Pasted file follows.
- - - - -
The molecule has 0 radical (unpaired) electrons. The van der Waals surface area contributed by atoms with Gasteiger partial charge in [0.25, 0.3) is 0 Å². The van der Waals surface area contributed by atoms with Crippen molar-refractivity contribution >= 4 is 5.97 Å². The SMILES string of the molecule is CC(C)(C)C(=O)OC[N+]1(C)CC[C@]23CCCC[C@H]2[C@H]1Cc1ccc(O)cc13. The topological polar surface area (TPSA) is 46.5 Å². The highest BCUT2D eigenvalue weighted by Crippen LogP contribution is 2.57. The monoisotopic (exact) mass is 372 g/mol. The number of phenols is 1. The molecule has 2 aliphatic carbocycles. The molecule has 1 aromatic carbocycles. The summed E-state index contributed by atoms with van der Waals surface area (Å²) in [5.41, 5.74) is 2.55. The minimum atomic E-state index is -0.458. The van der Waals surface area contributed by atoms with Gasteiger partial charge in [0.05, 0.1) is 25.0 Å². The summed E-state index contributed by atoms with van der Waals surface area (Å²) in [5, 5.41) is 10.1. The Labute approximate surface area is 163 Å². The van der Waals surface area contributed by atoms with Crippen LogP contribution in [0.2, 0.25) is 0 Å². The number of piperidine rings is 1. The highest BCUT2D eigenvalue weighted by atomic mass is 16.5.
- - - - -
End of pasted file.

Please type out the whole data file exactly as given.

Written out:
The molecule has 0 radical (unpaired) electrons. The van der Waals surface area contributed by atoms with Gasteiger partial charge in [0.25, 0.3) is 0 Å². The van der Waals surface area contributed by atoms with Crippen molar-refractivity contribution >= 4 is 5.97 Å². The SMILES string of the molecule is CC(C)(C)C(=O)OC[N+]1(C)CC[C@]23CCCC[C@H]2[C@H]1Cc1ccc(O)cc13. The topological polar surface area (TPSA) is 46.5 Å². The highest BCUT2D eigenvalue weighted by Crippen LogP contribution is 2.57. The monoisotopic (exact) mass is 372 g/mol. The number of phenols is 1. The molecule has 2 aliphatic carbocycles. The molecule has 1 aromatic carbocycles. The summed E-state index contributed by atoms with van der Waals surface area (Å²) in [5.41, 5.74) is 2.55. The minimum atomic E-state index is -0.458. The van der Waals surface area contributed by atoms with Gasteiger partial charge in [0.05, 0.1) is 25.0 Å². The summed E-state index contributed by atoms with van der Waals surface area (Å²) in [5, 5.41) is 10.1. The Labute approximate surface area is 163 Å². The van der Waals surface area contributed by atoms with Crippen LogP contribution in [0.2, 0.25) is 0 Å². The number of piperidine rings is 1. The highest BCUT2D eigenvalue weighted by atomic mass is 16.5.